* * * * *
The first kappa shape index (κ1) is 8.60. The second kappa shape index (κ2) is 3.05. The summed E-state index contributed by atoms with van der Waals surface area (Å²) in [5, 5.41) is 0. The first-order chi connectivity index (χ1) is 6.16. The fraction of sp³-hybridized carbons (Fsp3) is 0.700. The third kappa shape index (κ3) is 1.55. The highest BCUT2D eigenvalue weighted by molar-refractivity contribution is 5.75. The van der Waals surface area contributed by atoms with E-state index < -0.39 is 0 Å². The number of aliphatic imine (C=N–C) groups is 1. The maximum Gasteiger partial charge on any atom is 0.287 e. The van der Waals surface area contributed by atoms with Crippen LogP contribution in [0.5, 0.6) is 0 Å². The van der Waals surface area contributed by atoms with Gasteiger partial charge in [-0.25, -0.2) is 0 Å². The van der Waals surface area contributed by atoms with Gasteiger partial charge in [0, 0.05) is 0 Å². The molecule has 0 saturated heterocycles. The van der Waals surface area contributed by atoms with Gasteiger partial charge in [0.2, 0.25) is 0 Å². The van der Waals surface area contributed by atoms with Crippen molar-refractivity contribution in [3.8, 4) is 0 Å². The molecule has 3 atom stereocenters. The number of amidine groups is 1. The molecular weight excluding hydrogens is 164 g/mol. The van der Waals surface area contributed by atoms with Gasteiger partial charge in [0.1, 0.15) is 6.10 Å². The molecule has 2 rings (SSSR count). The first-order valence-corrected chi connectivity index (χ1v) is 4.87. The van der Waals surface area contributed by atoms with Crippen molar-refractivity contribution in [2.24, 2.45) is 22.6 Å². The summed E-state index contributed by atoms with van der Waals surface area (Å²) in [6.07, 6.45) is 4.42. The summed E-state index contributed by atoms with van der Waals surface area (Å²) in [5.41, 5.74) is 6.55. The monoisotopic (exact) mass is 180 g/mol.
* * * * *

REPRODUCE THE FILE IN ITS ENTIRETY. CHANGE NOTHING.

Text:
The first kappa shape index (κ1) is 8.60. The second kappa shape index (κ2) is 3.05. The summed E-state index contributed by atoms with van der Waals surface area (Å²) in [5, 5.41) is 0. The first-order chi connectivity index (χ1) is 6.16. The fraction of sp³-hybridized carbons (Fsp3) is 0.700. The third kappa shape index (κ3) is 1.55. The highest BCUT2D eigenvalue weighted by molar-refractivity contribution is 5.75. The van der Waals surface area contributed by atoms with E-state index < -0.39 is 0 Å². The number of aliphatic imine (C=N–C) groups is 1. The maximum Gasteiger partial charge on any atom is 0.287 e. The van der Waals surface area contributed by atoms with Crippen LogP contribution in [0.5, 0.6) is 0 Å². The van der Waals surface area contributed by atoms with Gasteiger partial charge in [-0.25, -0.2) is 0 Å². The van der Waals surface area contributed by atoms with Gasteiger partial charge in [0, 0.05) is 0 Å². The molecule has 0 saturated heterocycles. The van der Waals surface area contributed by atoms with Gasteiger partial charge in [0.2, 0.25) is 0 Å². The van der Waals surface area contributed by atoms with Crippen molar-refractivity contribution in [3.8, 4) is 0 Å². The molecule has 3 atom stereocenters. The number of amidine groups is 1. The molecular weight excluding hydrogens is 164 g/mol. The van der Waals surface area contributed by atoms with Gasteiger partial charge in [0.1, 0.15) is 6.10 Å². The molecule has 2 rings (SSSR count). The first-order valence-corrected chi connectivity index (χ1v) is 4.87. The van der Waals surface area contributed by atoms with Crippen molar-refractivity contribution in [2.24, 2.45) is 22.6 Å². The summed E-state index contributed by atoms with van der Waals surface area (Å²) in [6.07, 6.45) is 4.42. The summed E-state index contributed by atoms with van der Waals surface area (Å²) in [5.41, 5.74) is 6.55. The monoisotopic (exact) mass is 180 g/mol.